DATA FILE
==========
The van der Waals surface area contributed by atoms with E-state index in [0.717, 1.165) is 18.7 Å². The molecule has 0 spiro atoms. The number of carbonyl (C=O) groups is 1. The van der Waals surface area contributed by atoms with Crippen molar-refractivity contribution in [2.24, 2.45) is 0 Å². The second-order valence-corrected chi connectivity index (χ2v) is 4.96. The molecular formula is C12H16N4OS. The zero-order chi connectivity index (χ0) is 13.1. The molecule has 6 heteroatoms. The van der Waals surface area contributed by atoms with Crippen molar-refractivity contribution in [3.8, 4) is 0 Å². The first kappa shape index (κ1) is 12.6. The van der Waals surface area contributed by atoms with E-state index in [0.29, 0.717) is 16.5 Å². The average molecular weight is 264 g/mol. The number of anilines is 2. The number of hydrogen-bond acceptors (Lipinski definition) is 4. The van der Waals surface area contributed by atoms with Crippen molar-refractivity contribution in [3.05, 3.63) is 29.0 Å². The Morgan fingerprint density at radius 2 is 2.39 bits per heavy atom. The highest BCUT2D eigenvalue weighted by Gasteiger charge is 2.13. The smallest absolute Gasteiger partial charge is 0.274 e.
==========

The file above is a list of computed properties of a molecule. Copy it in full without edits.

The van der Waals surface area contributed by atoms with E-state index in [0.717, 1.165) is 18.7 Å². The molecule has 0 spiro atoms. The number of carbonyl (C=O) groups is 1. The van der Waals surface area contributed by atoms with Crippen molar-refractivity contribution in [2.24, 2.45) is 0 Å². The second-order valence-corrected chi connectivity index (χ2v) is 4.96. The molecular formula is C12H16N4OS. The zero-order chi connectivity index (χ0) is 13.1. The molecule has 6 heteroatoms. The van der Waals surface area contributed by atoms with Crippen molar-refractivity contribution in [3.8, 4) is 0 Å². The first kappa shape index (κ1) is 12.6. The van der Waals surface area contributed by atoms with E-state index in [0.29, 0.717) is 16.5 Å². The average molecular weight is 264 g/mol. The number of anilines is 2. The number of hydrogen-bond acceptors (Lipinski definition) is 4. The van der Waals surface area contributed by atoms with Crippen molar-refractivity contribution in [3.05, 3.63) is 29.0 Å². The Morgan fingerprint density at radius 2 is 2.39 bits per heavy atom. The highest BCUT2D eigenvalue weighted by Gasteiger charge is 2.13. The smallest absolute Gasteiger partial charge is 0.274 e.